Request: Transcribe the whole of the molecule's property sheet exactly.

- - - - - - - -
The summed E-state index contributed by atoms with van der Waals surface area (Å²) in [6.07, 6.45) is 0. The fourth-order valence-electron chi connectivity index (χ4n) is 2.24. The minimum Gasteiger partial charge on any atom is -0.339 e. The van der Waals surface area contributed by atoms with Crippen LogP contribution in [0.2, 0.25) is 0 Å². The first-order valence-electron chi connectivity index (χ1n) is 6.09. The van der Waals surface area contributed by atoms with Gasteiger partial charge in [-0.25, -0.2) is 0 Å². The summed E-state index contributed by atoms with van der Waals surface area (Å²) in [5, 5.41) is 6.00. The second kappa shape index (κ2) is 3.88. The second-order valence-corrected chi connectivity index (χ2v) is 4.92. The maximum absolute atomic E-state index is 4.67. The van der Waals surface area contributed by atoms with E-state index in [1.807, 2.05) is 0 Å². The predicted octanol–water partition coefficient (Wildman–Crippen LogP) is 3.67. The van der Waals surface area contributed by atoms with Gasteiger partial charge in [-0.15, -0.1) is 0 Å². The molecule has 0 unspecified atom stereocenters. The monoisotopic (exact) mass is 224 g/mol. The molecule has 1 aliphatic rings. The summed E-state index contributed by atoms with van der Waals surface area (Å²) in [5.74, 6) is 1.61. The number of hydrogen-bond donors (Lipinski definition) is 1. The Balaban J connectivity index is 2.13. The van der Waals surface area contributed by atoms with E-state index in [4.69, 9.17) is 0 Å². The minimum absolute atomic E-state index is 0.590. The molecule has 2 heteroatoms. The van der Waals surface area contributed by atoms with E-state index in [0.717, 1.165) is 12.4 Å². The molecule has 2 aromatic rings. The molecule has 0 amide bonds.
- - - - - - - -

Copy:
The summed E-state index contributed by atoms with van der Waals surface area (Å²) in [6.07, 6.45) is 0. The fourth-order valence-electron chi connectivity index (χ4n) is 2.24. The minimum Gasteiger partial charge on any atom is -0.339 e. The van der Waals surface area contributed by atoms with Crippen LogP contribution in [0.2, 0.25) is 0 Å². The first-order valence-electron chi connectivity index (χ1n) is 6.09. The van der Waals surface area contributed by atoms with Gasteiger partial charge in [-0.25, -0.2) is 0 Å². The summed E-state index contributed by atoms with van der Waals surface area (Å²) in [5, 5.41) is 6.00. The second kappa shape index (κ2) is 3.88. The second-order valence-corrected chi connectivity index (χ2v) is 4.92. The maximum absolute atomic E-state index is 4.67. The van der Waals surface area contributed by atoms with E-state index in [1.807, 2.05) is 0 Å². The predicted octanol–water partition coefficient (Wildman–Crippen LogP) is 3.67. The van der Waals surface area contributed by atoms with Gasteiger partial charge in [-0.15, -0.1) is 0 Å². The molecule has 0 unspecified atom stereocenters. The monoisotopic (exact) mass is 224 g/mol. The molecule has 1 aliphatic rings. The summed E-state index contributed by atoms with van der Waals surface area (Å²) in [5.74, 6) is 1.61. The number of hydrogen-bond donors (Lipinski definition) is 1. The Balaban J connectivity index is 2.13. The van der Waals surface area contributed by atoms with E-state index in [4.69, 9.17) is 0 Å². The minimum absolute atomic E-state index is 0.590. The molecule has 2 heteroatoms. The van der Waals surface area contributed by atoms with E-state index in [0.717, 1.165) is 12.4 Å². The molecule has 2 aromatic rings. The molecule has 0 amide bonds.